When all the blooms have faded, cut the stem(s) to about 2 inches. This will enable some plants to rebloom from both the base and from the existing stem, producing multiple spikes during future blooming.
Each type of orchid has its own flowering frequency, time and “triggers.”
• The flowering of some orchids, including Phalaenopses, is triggered primarily by temperature. These plants will initiate bloom spikes (given enough light) when the nights start to get cooler.
• Other genera, including Cattleya, are triggered primarily by light. It is important that these plants not be exposed to artificial light at night because it will confuse them and interrupt flowering.
• Still other genera have internal blooming clocks and will bloom on their own schedules rather than being triggered by temperature or light.
BROWN SPOTS / CRINKLES ON LEAVES If the spots are hard and dry, the plant has likely been scorched by the sun. Move the plant out of direct sunlight, and do not try to cut away the spots. If the spots are soft, the plant has a fungal disease or viral infection, and you should immediately remove all affected parts with a sterilized knife or other cutting tool.
BROWN LEAF TIPS
This is a sign of overfertilization and/or improper watering.
This is another result of exposure to direct sunlight or not enough bright indirect light.
MOLD / MILDEW ON LEAVES
Excessive misting or misting during cool conditions, which prevents the moisture from evaporating quickly, is the probable cause.
PLANT DOES NOT BLOOM
Failure to rebloom is due to unfavorable environmental conditions—most likely insufficient light (especially if the plant is healthy) but also improper temperatures, insufficient humidity, incorrect watering, too much fertilizer, not enough air circulation, etc. (See “Indoor and Consumer Care: Reblooming.”)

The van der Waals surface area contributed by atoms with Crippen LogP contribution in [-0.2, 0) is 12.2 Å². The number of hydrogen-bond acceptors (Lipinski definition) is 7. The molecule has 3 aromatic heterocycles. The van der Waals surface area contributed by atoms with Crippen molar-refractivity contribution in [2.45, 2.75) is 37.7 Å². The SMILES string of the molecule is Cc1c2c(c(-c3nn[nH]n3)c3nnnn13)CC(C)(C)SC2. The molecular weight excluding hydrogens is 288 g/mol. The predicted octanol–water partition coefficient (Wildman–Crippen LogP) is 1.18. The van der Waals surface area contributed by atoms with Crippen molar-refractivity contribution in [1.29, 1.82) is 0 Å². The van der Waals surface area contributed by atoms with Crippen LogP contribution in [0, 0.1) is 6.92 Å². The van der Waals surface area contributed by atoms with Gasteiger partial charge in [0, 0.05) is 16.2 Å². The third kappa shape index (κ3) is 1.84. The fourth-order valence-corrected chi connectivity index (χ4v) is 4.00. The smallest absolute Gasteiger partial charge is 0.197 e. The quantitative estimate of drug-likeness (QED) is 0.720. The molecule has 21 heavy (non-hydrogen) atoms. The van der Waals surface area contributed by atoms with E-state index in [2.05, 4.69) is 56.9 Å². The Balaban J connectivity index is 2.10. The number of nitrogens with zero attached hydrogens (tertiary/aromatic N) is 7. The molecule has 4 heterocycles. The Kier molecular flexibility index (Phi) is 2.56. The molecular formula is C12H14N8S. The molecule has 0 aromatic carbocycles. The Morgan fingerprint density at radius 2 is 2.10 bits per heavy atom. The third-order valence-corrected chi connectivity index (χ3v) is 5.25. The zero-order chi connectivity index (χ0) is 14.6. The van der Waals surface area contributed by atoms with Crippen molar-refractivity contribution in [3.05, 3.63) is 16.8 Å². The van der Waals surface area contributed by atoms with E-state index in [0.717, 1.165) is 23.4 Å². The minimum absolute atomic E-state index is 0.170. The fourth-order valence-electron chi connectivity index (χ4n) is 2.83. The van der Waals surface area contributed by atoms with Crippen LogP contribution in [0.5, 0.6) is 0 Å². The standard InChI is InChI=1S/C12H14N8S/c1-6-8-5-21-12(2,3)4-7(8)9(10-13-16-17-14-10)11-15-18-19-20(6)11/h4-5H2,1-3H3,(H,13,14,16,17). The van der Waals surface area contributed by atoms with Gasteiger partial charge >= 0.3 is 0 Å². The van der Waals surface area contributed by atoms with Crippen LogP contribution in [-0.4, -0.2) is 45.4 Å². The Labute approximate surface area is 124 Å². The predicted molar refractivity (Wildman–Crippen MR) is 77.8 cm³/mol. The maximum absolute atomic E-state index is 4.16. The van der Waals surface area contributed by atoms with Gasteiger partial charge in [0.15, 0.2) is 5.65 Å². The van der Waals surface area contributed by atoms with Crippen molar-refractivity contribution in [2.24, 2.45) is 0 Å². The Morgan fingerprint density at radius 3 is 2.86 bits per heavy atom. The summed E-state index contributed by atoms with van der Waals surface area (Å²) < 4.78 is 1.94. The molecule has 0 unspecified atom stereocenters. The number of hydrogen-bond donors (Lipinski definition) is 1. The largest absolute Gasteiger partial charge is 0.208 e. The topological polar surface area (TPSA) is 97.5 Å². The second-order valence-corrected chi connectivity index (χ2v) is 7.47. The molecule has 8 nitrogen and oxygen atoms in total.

WHITE COTTONY-LOOKING MASSES ON LEAVES
These masses are mealybug infestations. Remove the mealybug masses with a cotton swab dipped in isopropyl alcohol, then further clean the affected areas with a cotton pad soaked with alcohol. Repeat the procedure weekly until the infestation has been eliminated.
To view 7 additional blooming orchid varieties, please download the pdf.
If you have trouble viewing these PDF (portable document format) files, download a copy of the free Adobe Reader.
The Orchidaceae (orchid) family is the largest family of flowering plants in terms of number of species (estimated to be as many as 30,000). It also is estimated that there are as many as 800 genera of orchids, many of which are intergeneric hybrids (crossbreeds).
Orchids have a vast array of growth habits, adapted from a variety of habitats. The most common are:
• Epiphytic - grow on the branches or trunks of trees and other plants, above the ground. They extract nutrients and moisture from air, dust, dead bark, leaf litter and so on. They do not feed on the living tissue of their hosts.
• Lithophytic - grow on rocks
• Terrestrial - grow on/in the ground
All of the orchids on these pages are epiphytes; however, some species of Cattleya and Dendrobium orchids also can be lithophytes; some Cymbidiums also can be terrestrial; and some Paphiopedilums and Phalaenopses also can be lithophytes and terrestrial.
Except for the few species that are self-pollinated, most orchids are pollinated by insects or hummingbirds.
Information provided by:
Botanica, by R.J. Turner Jr. and Ernie Wasson
Chain of Life Network® , www.chainoflife.org
Complete Houseplant Survival Manual, The,
by Barbara Pleasant
Flora’s Orchids, by Ned Nash and Isobyl la Croix
Growing Orchids, by I.D. James
Hortus Third, by Liberty Hyde Bailey and Ethel Zoe Bailey
House Plant Expert, The, by Dr. D.G. Hessayon
Orchid Basics, by Isobyl la Croix
Orchid Expert, The, by Dr. D.G. Hessayon
Orchid Growing Basics, by Dr. Gustav Schoser
Orchids: Care and Cultivation,
by Gérald Leroy-Terquem and Jean Parisot
Orchid Specialist, The, by David Squire
Silver Vase, www.silvervase.com
Worldwide Orchids, www.worldwideorchids.com
Photo: The John Henry Company